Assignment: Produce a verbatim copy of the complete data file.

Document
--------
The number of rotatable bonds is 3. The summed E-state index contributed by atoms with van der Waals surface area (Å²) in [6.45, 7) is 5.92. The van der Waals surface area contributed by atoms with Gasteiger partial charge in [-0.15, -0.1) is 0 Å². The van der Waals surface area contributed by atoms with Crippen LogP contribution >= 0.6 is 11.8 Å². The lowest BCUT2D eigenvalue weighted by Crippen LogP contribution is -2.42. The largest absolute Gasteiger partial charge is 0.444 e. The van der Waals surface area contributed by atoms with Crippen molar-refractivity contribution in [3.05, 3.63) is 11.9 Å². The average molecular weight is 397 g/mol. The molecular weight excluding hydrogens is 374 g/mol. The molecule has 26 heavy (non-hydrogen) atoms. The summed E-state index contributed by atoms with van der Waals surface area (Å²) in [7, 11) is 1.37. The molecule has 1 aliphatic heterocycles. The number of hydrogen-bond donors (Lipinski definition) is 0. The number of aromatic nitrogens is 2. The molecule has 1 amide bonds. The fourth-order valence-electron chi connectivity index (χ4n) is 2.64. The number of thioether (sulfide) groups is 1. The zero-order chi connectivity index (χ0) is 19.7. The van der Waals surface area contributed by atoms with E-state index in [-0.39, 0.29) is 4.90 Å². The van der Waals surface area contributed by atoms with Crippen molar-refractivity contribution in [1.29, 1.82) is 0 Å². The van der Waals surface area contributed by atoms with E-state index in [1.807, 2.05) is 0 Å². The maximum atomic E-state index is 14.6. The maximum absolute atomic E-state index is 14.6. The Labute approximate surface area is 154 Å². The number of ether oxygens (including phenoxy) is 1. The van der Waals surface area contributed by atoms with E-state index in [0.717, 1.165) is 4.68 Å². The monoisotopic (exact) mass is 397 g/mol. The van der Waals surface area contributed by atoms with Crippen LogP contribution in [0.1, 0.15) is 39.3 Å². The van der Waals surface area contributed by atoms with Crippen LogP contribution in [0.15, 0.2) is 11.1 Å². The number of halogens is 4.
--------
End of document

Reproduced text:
The number of rotatable bonds is 3. The summed E-state index contributed by atoms with van der Waals surface area (Å²) in [6.45, 7) is 5.92. The van der Waals surface area contributed by atoms with Gasteiger partial charge in [-0.15, -0.1) is 0 Å². The van der Waals surface area contributed by atoms with Crippen LogP contribution >= 0.6 is 11.8 Å². The lowest BCUT2D eigenvalue weighted by Crippen LogP contribution is -2.42. The largest absolute Gasteiger partial charge is 0.444 e. The van der Waals surface area contributed by atoms with Crippen molar-refractivity contribution in [3.05, 3.63) is 11.9 Å². The average molecular weight is 397 g/mol. The molecular weight excluding hydrogens is 374 g/mol. The molecule has 26 heavy (non-hydrogen) atoms. The summed E-state index contributed by atoms with van der Waals surface area (Å²) in [7, 11) is 1.37. The molecule has 1 aliphatic heterocycles. The number of hydrogen-bond donors (Lipinski definition) is 0. The number of aromatic nitrogens is 2. The molecule has 1 amide bonds. The fourth-order valence-electron chi connectivity index (χ4n) is 2.64. The number of thioether (sulfide) groups is 1. The zero-order chi connectivity index (χ0) is 19.7. The van der Waals surface area contributed by atoms with E-state index in [-0.39, 0.29) is 4.90 Å². The van der Waals surface area contributed by atoms with Crippen molar-refractivity contribution in [1.29, 1.82) is 0 Å². The van der Waals surface area contributed by atoms with E-state index in [1.807, 2.05) is 0 Å². The maximum atomic E-state index is 14.6. The maximum absolute atomic E-state index is 14.6. The Labute approximate surface area is 154 Å². The number of ether oxygens (including phenoxy) is 1. The van der Waals surface area contributed by atoms with E-state index in [0.717, 1.165) is 4.68 Å². The monoisotopic (exact) mass is 397 g/mol. The van der Waals surface area contributed by atoms with Crippen LogP contribution in [0.1, 0.15) is 39.3 Å². The van der Waals surface area contributed by atoms with Crippen LogP contribution in [0.15, 0.2) is 11.1 Å². The number of halogens is 4.